Georgia’s HOPE Scholarship has been the model as states from around the country have adopted programs to help their students acquire higher education and to meet other educational goals as well. Those that are linked to lotteries have faced or are facing the same constrictions of growing costs versus a slower-growing or stable lottery as Georgia’s highly successful lottery has faced.
This column is trying to assess HOPE at 20 years old versus programs in other states which seem to be modeled on Georgia’s plan. Last week we reviewed the present HOPE Scholarship in Georgia and looked at Tennessee’s programs and Kentucky’s, which are lottery-funded.
This week, we look at plans for Florida and South Carolina.
Florida: Bright Futures
Florida’s two primary lottery funded scholarships are the Florida Academic Scholarship (FAS) and the Florida Medallion Scholarship (FMS). Similar to the differences between Georgia’s HOPE and Zell Miller Scholarships, Florida’s scholarships differ by award amounts and qualifications. In 2014, Florida students with a 3.5 high school GPA, a 29 ACT (1290 SAT), and 100 hours of community service will be eligible for the Florida Academic Scholarship.
In 2014, recipients of FAS receive $103 per semester hour at four-year institutions, $1,545 for a 15-hour semester and $945 at a two-year, per semester. At UGA, HOPE covers $3,277.50 for one 15-hour semester.
To keep the scholarship, Florida students must annually maintain a 3.0 GPA.
The Florida Medallion Scholarships will be for students with a qualifying 3.0 high school GPA, a 26 ACT (1170 SAT), and at least 75 hours of community service. Medallion Scholars receive $77 per semester hour at four-year institutions or $1,155 for a 15-hour semester and must maintain a 2.75 annual college GPA. Recipients are eligible regardless of whether they attend a private or public postsecondary institution.
Like Georgia, Florida also made changes to their lottery scholarships during the 2011 session. Florida decided to steadily raise their qualifying test scores and have them level off for the 2013-14 school year, where students will have to attain higher ACT or SAT scores to qualify for the scholarships.
South Carolina: Palmetto Fellows and HOPE Scholarship
South Carolina offers the Palmetto Fellows Scholarship and the HOPE Scholarship. Similar to Georgia’s HOPE Scholarship, South Carolina’s HOPE program has an academic requirement of a 3.0 high school GPA. While South Carolina’s HOPE award amount does offer a book allowance of $300 for books, it maintains a flat $2,800 award amount applicable to one academic year during a recipient’s postsecondary career. This, of course, is only $1,400 per semester for a two-semester year or $933 for a three-semester year. Compare to UGA at $3,277.50 per semester. Meanwhile, the Palmetto Fellows Scholarship offers scholarships that span four years of college, but maintain higher requirements for applicants.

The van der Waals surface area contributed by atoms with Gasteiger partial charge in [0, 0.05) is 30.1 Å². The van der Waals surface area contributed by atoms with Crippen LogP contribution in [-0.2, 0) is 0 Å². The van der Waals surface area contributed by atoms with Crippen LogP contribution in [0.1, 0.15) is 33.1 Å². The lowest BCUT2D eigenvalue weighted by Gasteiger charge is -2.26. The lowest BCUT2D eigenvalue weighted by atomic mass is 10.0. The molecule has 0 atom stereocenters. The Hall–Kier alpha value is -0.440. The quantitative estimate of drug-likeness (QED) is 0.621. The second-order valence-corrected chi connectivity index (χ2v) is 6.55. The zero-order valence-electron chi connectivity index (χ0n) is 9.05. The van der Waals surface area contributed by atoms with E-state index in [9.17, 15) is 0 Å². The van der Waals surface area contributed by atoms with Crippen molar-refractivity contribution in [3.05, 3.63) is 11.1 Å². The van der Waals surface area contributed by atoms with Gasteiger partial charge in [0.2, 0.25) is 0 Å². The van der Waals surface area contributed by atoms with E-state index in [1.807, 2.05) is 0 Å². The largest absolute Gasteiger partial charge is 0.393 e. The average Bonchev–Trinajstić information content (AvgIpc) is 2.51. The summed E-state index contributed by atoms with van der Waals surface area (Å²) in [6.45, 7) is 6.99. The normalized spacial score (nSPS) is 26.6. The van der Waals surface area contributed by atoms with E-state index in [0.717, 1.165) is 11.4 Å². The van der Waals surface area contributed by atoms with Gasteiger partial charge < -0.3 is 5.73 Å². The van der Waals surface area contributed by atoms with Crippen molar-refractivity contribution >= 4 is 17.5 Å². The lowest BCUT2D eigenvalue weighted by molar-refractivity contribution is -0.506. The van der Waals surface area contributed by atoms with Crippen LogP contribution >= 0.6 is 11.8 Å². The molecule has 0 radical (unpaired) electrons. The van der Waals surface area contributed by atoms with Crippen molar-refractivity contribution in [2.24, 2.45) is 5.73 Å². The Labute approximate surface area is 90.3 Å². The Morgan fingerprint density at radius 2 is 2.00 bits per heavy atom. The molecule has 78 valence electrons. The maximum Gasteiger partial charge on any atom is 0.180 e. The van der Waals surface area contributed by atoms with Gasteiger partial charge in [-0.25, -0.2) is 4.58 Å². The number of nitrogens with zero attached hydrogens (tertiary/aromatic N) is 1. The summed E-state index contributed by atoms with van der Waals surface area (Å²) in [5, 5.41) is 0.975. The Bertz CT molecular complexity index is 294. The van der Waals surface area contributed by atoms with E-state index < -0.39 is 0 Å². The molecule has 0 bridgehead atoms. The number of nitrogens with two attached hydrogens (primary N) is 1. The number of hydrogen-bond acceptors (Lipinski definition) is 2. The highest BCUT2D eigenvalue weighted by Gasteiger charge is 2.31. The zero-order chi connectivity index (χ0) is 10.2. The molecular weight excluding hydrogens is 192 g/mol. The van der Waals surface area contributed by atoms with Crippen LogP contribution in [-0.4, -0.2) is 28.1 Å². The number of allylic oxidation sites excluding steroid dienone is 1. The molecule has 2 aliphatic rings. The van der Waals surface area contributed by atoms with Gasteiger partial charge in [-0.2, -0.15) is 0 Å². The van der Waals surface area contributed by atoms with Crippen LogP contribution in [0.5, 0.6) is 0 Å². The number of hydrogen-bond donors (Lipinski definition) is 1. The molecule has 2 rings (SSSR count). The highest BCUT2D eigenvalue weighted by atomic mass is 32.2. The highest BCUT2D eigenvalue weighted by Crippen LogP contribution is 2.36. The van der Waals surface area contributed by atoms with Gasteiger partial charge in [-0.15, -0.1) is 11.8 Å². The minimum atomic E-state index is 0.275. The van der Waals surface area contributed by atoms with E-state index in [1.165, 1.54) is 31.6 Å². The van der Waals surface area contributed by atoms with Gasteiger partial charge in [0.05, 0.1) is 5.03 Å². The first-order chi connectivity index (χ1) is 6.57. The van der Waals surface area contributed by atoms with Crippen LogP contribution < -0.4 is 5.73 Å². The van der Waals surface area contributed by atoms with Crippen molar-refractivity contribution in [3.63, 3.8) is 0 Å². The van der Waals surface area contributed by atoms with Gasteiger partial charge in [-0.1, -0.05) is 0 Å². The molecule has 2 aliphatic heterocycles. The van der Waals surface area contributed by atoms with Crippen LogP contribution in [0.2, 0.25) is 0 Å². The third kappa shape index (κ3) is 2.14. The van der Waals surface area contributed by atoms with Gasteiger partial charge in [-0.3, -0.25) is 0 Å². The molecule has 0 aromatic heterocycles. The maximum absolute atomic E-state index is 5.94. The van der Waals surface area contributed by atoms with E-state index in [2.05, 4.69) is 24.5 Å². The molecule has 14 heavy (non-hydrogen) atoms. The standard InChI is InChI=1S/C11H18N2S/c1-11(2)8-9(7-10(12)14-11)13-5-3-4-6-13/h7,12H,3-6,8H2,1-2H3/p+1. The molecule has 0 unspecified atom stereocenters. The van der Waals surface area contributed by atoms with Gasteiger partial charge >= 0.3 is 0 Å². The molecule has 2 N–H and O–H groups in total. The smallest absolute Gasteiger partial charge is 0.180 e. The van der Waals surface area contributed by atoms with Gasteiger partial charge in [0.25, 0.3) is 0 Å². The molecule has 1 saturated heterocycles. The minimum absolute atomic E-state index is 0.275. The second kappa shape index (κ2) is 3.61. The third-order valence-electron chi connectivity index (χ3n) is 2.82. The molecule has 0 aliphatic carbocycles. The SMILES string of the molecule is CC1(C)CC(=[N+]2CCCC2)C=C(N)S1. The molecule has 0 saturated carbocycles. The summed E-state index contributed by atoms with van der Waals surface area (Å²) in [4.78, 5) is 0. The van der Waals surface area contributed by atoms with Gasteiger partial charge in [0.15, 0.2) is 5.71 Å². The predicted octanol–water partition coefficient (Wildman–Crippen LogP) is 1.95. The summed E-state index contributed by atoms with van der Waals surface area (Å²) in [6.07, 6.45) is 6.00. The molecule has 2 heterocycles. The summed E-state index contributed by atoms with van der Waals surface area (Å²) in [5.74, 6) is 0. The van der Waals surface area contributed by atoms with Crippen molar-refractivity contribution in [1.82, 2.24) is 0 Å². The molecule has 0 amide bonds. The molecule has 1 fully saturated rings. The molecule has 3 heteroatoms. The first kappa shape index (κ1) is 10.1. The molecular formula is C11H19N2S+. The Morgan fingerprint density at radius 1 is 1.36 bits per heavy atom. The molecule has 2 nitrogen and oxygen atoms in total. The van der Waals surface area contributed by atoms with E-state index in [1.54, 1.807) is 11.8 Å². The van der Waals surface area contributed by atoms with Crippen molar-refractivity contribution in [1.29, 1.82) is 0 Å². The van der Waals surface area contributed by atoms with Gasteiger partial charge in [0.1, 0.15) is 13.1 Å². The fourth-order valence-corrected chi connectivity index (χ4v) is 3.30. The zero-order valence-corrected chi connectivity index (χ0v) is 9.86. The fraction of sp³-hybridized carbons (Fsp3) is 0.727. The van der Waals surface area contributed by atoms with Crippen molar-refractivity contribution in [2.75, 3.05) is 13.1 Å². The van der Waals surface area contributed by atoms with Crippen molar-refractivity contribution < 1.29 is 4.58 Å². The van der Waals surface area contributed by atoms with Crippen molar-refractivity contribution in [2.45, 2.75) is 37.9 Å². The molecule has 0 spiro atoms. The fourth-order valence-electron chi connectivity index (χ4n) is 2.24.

Requirements include not only the 3.0 high school GPA, but also a 27 ACT and a ranking in the top 6 percent of the graduating high school class. Fellows can also qualify with a 4.0 GPA in conjunction with a 32 ACT.
Palmetto Fellows receive $6,700 for their first year of college and $7,500 for the remaining three years. But a year has to be divided by semester, so the value is either $3,350 for two semesters or $2,233 for three semesters.
In order to keep the scholarship for multiple years, Fellows must maintain at least a 3.0 college GPA and annually earn at least 30 non-remedial hours.
In 2007, South Carolina added another element to the Palmetto Fellows Scholarship in an attempt to increase the number of students who major in math and science. For eligibility, Palmetto Fellows must declare a major in an approved math or science program and complete at least 14 credit hours in math and science and receive an additional $2,500 yearly.
Other Georgia programs
The Georgia Student Finance Commission also offers a low interest loan program called the Student Access Loan Program. This program offers low interest rates and repayment incentives to families who experience a gap in meeting their educational costs. Interest rates range from 1 percent to 8 percent with the lowest rate reserved for students who graduate within the designated time frame for their program of study.
So far, $20 million has been appropriated yearly for loan disbursement to financially needy students. Through a random lottery system, GSFC selects 6,000 applications per fiscal year to undergo a verification process. Determination of financial need and loan award amounts vary by individual circumstance and are credited to the student’s account at his/her respective institution. Although relatively new, this program is growing in popularity and for FY2014, GSFC has already received over 5,000 applications.
Next: More comparisons to Georgia’s Lottery.
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